Holy Trinity Brompton with St Paul's, Onslow Square and St Augustine's, South Kensington, often referred to simply as HTB, is an Anglican church in London, England.
Her Majesty's Principal Secretary of State for the Home Department, normally referred to as the Home Secretary, is a senior official as one of the Great Offices of State within Her Majesty's Government and head of the Home Office.
Homicide is the act of one human killing another.
An honorary degree, in Latin a degree honoris causa ("for the sake of the honor") or ad honorem ("to the honor"), is an academic degree for which a university (or other degree-awarding institution) has waived the usual requirements, such as matriculation, residence, a dissertation and the passing of comprehensive examinations.
The Honourable Artillery Company (HAC) was incorporated by Royal Charter in 1537 by King Henry VIII and is considered one of the oldest military organisations in the world.
The House of Commons is the lower house of the Parliament of the United Kingdom.
David Hubert Boothby Chesshyre (born 22 June 1940) is a retired British officer of arms.
Major Sir Hugh Charles Patrick Joseph Fraser, (23 January 1918 – 6 March 1984) was a British Conservative politician and first husband of Lady Antonia Fraser.
Hugo John Smelter Young (13 October 1938 – 22 September 2003) was a British journalist and columnist and senior political commentator at The Guardian.
A hung parliament is a term used in legislatures under the Westminster system to describe a situation in which no particular political party or pre-existing coalition (also known as an alliance or bloc) has an absolute majority of legislators (commonly known as members or seats) in a parliament or other legislature.
Iain Norman Macleod (11 November 1913 – 20 July 1970) was a British Conservative Party politician and government minister.
Ian Hedworth John Little Gilmour, Baron Gilmour of Craigmillar, (8 July 1926 – 21 September 2007) was a Conservative politician in the United Kingdom.
Incapacity Benefit is a British social security benefit that was introduced in 1995 in an attempt to control the rising number of people on out-of-work sickness benefits.
Incomes policies in economics are economy-wide wage and price controls, most commonly instituted as a response to inflation, and usually seeking to establish wages and prices below free market level.
The following table lists ambassadors to the United States, sorted by the representative country or organization.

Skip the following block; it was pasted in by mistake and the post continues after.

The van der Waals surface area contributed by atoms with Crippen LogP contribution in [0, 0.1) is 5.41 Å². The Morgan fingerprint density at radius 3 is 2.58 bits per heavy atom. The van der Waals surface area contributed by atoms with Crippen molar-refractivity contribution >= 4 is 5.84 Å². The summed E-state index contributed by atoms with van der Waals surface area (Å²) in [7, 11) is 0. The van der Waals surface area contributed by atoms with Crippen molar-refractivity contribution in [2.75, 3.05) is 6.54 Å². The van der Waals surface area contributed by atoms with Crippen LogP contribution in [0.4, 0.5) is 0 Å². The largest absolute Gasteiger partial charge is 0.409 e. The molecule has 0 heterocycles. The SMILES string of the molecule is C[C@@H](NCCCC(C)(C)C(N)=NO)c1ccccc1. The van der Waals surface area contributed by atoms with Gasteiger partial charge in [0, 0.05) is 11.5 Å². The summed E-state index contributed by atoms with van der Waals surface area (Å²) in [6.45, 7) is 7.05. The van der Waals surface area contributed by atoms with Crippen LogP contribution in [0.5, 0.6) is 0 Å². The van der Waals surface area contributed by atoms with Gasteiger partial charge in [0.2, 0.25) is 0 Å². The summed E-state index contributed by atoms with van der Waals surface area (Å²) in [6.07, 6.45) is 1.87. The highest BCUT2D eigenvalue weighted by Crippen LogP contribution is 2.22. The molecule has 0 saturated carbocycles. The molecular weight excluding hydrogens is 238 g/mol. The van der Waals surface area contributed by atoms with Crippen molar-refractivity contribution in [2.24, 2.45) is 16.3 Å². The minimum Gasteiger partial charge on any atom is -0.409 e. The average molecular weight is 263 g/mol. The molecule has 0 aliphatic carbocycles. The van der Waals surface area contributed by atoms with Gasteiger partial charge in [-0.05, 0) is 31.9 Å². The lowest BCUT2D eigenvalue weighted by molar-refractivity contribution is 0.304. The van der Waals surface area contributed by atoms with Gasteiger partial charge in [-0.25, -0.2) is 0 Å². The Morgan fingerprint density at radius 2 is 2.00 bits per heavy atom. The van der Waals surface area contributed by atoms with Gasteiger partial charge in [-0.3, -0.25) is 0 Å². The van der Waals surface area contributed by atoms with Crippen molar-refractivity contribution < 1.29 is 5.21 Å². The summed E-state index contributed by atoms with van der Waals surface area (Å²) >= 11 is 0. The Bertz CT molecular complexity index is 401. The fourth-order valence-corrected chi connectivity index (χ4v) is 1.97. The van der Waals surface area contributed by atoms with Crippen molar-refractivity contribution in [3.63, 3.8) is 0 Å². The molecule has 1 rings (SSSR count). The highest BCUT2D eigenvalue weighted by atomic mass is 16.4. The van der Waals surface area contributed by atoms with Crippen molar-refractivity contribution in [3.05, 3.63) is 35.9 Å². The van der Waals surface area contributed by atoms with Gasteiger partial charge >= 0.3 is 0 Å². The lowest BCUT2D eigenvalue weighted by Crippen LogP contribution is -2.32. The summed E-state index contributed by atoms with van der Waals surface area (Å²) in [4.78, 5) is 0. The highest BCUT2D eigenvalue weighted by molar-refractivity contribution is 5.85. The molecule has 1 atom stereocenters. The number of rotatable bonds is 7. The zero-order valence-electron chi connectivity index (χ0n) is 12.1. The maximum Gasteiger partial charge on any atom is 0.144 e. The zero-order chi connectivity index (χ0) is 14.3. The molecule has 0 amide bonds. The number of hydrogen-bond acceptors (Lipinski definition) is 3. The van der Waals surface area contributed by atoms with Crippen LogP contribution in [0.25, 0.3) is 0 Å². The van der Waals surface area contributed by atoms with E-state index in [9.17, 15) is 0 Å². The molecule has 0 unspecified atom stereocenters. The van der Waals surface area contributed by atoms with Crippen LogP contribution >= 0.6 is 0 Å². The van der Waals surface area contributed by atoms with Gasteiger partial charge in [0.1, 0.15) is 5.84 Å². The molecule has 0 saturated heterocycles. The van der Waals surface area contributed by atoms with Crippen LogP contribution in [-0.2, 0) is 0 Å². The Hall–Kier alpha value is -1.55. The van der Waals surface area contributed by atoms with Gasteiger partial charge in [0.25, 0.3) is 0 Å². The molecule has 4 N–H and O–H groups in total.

The Independent Inquiry into Child Sexual Abuse (IICSA) in England and Wales was announced by the British Home Secretary, Theresa May, on 7 July 2014.
The Independent Police Complaints Commission (IPCC) was a non-departmental public body in England and Wales responsible for overseeing the system for handling complaints made against police forces in England and Wales.
An indirect tax (such as sales tax, per unit tax, value added tax (VAT), or goods and services tax (GST)) is a tax collected by an intermediary (such as a retail store) from the person who bears the ultimate economic burden of the tax (such as the consumer).
The Industrial Relations Act 1971 (c.72) was an Act of the Parliament of the United Kingdom, since repealed.
Internment is the imprisonment of people, commonly in large groups, without charges or intent to file charges, and thus no trial.
Isaac Stern (Исаа́к Соломо́нович Штерн; Isaak Solomonovich Shtern; 21 July 1920 – 22 September 2001) was an American violinist.
Leonard James Callaghan, Baron Callaghan of Cardiff, (27 March 1912 – 26 March 2005), often known as Jim Callaghan, served as Prime Minister of the United Kingdom from 1976 to 1979 and Leader of the Labour Party from 1976 to 1980.
John Jeremy Thorpe (29 April 1929 – 4 December 2014) was a British politician who served as Member of Parliament for North Devon from 1959 to 1979, and as leader of the Liberal Party between 1967 and 1976.
James Michael Leathes Prior, Baron Prior, PC (11 October 1927 – 12 December 2016), usually known as Jim Prior, was a British Conservative politician.
John Campbell (born 1947) is a British political writer and biographer.